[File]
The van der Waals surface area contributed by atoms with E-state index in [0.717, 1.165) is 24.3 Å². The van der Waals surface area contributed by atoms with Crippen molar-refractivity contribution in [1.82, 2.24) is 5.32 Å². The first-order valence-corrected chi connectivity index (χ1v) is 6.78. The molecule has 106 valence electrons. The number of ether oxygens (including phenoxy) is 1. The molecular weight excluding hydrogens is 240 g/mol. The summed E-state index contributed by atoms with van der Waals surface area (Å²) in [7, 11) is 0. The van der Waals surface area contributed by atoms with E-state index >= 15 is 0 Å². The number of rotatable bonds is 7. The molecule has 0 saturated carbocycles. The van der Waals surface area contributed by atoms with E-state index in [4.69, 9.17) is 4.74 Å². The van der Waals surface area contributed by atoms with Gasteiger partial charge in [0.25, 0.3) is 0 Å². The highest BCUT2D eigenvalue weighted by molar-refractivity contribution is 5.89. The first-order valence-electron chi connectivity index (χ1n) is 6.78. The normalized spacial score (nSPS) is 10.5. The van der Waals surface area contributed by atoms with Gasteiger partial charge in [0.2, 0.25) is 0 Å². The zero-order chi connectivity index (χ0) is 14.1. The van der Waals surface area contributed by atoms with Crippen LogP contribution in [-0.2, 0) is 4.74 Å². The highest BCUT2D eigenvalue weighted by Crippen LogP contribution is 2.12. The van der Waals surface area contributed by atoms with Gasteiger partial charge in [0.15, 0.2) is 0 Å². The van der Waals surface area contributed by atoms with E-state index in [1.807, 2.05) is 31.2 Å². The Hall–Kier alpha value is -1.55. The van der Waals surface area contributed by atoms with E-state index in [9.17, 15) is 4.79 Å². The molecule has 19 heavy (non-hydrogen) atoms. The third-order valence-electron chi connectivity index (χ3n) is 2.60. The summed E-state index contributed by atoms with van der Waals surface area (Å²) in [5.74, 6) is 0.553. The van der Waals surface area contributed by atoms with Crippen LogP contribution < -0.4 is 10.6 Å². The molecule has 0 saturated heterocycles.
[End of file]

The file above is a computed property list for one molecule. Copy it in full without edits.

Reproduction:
The van der Waals surface area contributed by atoms with E-state index in [0.717, 1.165) is 24.3 Å². The van der Waals surface area contributed by atoms with Crippen molar-refractivity contribution in [1.82, 2.24) is 5.32 Å². The first-order valence-corrected chi connectivity index (χ1v) is 6.78. The molecule has 106 valence electrons. The number of ether oxygens (including phenoxy) is 1. The molecular weight excluding hydrogens is 240 g/mol. The summed E-state index contributed by atoms with van der Waals surface area (Å²) in [7, 11) is 0. The van der Waals surface area contributed by atoms with E-state index >= 15 is 0 Å². The number of rotatable bonds is 7. The molecule has 0 saturated carbocycles. The van der Waals surface area contributed by atoms with E-state index in [4.69, 9.17) is 4.74 Å². The van der Waals surface area contributed by atoms with Gasteiger partial charge in [0.25, 0.3) is 0 Å². The highest BCUT2D eigenvalue weighted by molar-refractivity contribution is 5.89. The first-order valence-electron chi connectivity index (χ1n) is 6.78. The normalized spacial score (nSPS) is 10.5. The van der Waals surface area contributed by atoms with Gasteiger partial charge in [0.2, 0.25) is 0 Å². The zero-order chi connectivity index (χ0) is 14.1. The van der Waals surface area contributed by atoms with Crippen LogP contribution in [-0.2, 0) is 4.74 Å². The highest BCUT2D eigenvalue weighted by Crippen LogP contribution is 2.12. The van der Waals surface area contributed by atoms with Gasteiger partial charge in [0.15, 0.2) is 0 Å². The van der Waals surface area contributed by atoms with E-state index in [1.807, 2.05) is 31.2 Å². The Hall–Kier alpha value is -1.55. The van der Waals surface area contributed by atoms with E-state index in [9.17, 15) is 4.79 Å². The molecule has 19 heavy (non-hydrogen) atoms. The third-order valence-electron chi connectivity index (χ3n) is 2.60. The summed E-state index contributed by atoms with van der Waals surface area (Å²) in [5.74, 6) is 0.553. The van der Waals surface area contributed by atoms with Crippen LogP contribution < -0.4 is 10.6 Å². The molecule has 0 saturated heterocycles.